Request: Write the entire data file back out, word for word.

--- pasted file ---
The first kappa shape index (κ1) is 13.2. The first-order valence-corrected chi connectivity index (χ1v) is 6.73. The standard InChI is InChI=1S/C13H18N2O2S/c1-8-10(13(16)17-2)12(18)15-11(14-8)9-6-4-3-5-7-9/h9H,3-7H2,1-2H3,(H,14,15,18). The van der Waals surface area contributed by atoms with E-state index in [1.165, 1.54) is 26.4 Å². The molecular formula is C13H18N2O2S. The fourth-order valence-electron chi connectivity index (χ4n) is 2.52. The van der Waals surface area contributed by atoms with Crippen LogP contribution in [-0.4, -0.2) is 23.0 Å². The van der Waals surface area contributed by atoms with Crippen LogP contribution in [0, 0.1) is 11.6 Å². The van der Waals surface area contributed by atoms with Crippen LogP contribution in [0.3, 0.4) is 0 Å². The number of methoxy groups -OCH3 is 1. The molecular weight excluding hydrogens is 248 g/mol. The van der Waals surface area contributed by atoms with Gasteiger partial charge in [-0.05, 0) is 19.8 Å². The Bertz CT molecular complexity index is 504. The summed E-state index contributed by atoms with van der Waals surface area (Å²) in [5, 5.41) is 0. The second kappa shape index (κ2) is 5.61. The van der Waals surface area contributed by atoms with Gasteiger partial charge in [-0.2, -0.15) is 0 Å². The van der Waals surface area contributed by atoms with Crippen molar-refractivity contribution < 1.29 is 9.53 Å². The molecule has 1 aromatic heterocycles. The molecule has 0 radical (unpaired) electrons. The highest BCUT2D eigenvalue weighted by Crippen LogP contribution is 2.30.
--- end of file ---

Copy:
The first kappa shape index (κ1) is 13.2. The first-order valence-corrected chi connectivity index (χ1v) is 6.73. The standard InChI is InChI=1S/C13H18N2O2S/c1-8-10(13(16)17-2)12(18)15-11(14-8)9-6-4-3-5-7-9/h9H,3-7H2,1-2H3,(H,14,15,18). The van der Waals surface area contributed by atoms with E-state index in [1.165, 1.54) is 26.4 Å². The molecular formula is C13H18N2O2S. The fourth-order valence-electron chi connectivity index (χ4n) is 2.52. The van der Waals surface area contributed by atoms with Crippen LogP contribution in [-0.4, -0.2) is 23.0 Å². The van der Waals surface area contributed by atoms with Crippen LogP contribution in [0, 0.1) is 11.6 Å². The van der Waals surface area contributed by atoms with Crippen LogP contribution in [0.3, 0.4) is 0 Å². The number of methoxy groups -OCH3 is 1. The molecular weight excluding hydrogens is 248 g/mol. The van der Waals surface area contributed by atoms with Gasteiger partial charge in [-0.05, 0) is 19.8 Å². The Bertz CT molecular complexity index is 504. The summed E-state index contributed by atoms with van der Waals surface area (Å²) in [5, 5.41) is 0. The second kappa shape index (κ2) is 5.61. The van der Waals surface area contributed by atoms with Gasteiger partial charge in [-0.2, -0.15) is 0 Å². The van der Waals surface area contributed by atoms with Crippen molar-refractivity contribution < 1.29 is 9.53 Å². The molecule has 1 aromatic heterocycles. The molecule has 0 radical (unpaired) electrons. The highest BCUT2D eigenvalue weighted by Crippen LogP contribution is 2.30.